While the often rough or unfinished look of Raspberry Pi projects can be a part of the appeal of the little favorite computer of the DIY tech world, sometimes you want something a little more polished. If you like the idea of a Raspberry Pi-based tablet, but don't want to do the soldering yourself, the CutiePi Tablet may be the answer.
While it still has a bit of an industrial DIY feel to it, the CutiePi Tablet is a good-looking and completely open-source tablet with an improved mobile user experience on top that is currently on Kickstarter for as little as $189 if you get in soon enough (via SlashGear).
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CutiePi Tablet Hardware
The CutiePi Tablet has an 8-inch HD touchscreen display (1280 x 800) and is 8.4 x 5.3 x 0.5-inches, which is impressive for a tablet with a Raspberry Pi inside. The company actually had to use the Compute Module 3+ Lite in order to get it to fit properly. Unfortunately, the system with the newly-released Raspberry Pi 4 module is not yet available.
The rest of the internals include a 5,000 mAh battery, WLAN 802.11 b/g/n wireless, Bluetooth 4.0, a 5 megapixel camera, and a speaker. As you might expect with a Raspberry Pi tablet, the port options are plentiful with a USB Type-A, USB-C, micro HDMI, microSD slot, and six GPIO pins.
The handle definitely sticks out as a unique feature of the tablet. It also functions as a stand, which allows the tablet to sit in a couple of positions for either watching content or typing.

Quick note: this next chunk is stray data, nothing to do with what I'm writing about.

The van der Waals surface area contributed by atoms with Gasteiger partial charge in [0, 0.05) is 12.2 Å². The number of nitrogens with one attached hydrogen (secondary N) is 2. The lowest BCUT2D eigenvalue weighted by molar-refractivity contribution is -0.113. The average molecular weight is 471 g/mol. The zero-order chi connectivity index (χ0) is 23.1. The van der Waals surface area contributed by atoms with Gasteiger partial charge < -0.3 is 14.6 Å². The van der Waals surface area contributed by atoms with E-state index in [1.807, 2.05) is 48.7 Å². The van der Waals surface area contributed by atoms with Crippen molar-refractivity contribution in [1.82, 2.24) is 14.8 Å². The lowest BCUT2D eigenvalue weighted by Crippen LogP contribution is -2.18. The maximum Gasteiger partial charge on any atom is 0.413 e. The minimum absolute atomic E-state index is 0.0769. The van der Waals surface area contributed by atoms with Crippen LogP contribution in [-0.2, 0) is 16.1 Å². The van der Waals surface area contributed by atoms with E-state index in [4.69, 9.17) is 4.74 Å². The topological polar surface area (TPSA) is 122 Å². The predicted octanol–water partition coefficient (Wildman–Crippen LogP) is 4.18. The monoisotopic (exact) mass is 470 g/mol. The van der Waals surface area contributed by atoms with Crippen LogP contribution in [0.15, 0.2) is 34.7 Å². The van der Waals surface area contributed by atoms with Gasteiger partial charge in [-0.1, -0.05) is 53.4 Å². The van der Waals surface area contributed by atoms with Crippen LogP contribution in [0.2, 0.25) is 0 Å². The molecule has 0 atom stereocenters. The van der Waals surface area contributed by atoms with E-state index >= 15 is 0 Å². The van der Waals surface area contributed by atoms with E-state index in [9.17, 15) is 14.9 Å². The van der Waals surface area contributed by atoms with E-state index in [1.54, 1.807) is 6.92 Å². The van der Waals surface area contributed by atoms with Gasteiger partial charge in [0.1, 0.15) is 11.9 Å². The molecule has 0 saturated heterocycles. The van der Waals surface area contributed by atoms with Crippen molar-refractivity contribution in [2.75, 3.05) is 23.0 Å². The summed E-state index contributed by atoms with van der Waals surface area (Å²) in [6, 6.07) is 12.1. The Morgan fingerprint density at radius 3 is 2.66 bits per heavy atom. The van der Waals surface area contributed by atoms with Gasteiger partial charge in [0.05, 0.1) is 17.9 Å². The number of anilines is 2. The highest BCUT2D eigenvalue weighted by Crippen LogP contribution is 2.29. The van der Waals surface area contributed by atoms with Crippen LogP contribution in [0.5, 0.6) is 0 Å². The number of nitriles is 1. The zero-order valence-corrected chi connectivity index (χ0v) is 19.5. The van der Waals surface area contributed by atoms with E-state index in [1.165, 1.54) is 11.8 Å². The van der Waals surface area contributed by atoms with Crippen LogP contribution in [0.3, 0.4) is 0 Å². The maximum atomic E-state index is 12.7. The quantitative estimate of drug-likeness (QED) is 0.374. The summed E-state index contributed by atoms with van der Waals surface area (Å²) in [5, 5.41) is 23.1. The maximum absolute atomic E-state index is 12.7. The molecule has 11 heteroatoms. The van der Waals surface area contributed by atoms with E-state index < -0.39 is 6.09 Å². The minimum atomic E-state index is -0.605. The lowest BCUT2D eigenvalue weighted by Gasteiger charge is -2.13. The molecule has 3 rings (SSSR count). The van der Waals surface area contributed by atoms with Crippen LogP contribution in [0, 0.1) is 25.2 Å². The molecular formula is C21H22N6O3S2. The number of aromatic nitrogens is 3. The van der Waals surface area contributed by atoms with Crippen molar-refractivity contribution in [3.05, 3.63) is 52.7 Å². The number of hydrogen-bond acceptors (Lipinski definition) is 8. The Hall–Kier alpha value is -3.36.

No one is going to confuse the CutiePi Tablet for an iPad or a Samsung Galaxy Tab anytime soon, but it's the most appealing design I've seen for a Raspberry Pi tablet and all of those ports definitely make it an interesting device for the right user.
CutiePi Tablet Software
The hardware alone is interesting, but the CutiePi team has also come up with custom software that they are calling CutiePi shell which is a much more mobile-friendly user interface than the standard Raspberry Pi OS.
Beyond optimizing for the hardware itself, which they claim has resulted in much smoother operation as a whole. The team has added a number of additional touches like a battery and charging indicator, pinch-to-zoom and flick scrolling, and easy swipe to unlock.
Like the rest of the project, the software is completely open-source, built on Qt framework, so people are free to hack away on that and make it their own.
The project has easily passed its initial funding goal of $35,000 and has started unlocking stretch goals like a Sidekick mode that lets you use the CutiePi as a keyboard and trackpad when attacked to an external monitor. The next goals will include support for split-screen in CutiePi shell and finally support for porting Community-drive Ubuntu, Ubuntu Core, and LineageOS.
Standard warnings apply that this is a Kickstarter project and things can go wrong, so don't back it if you need a tablet right now. Still, the team is hoping to start shipping by November. At the time of publication, the $189 tier is still available, but the standard tier of $199 will still be a $30 savings versus the final shipping version.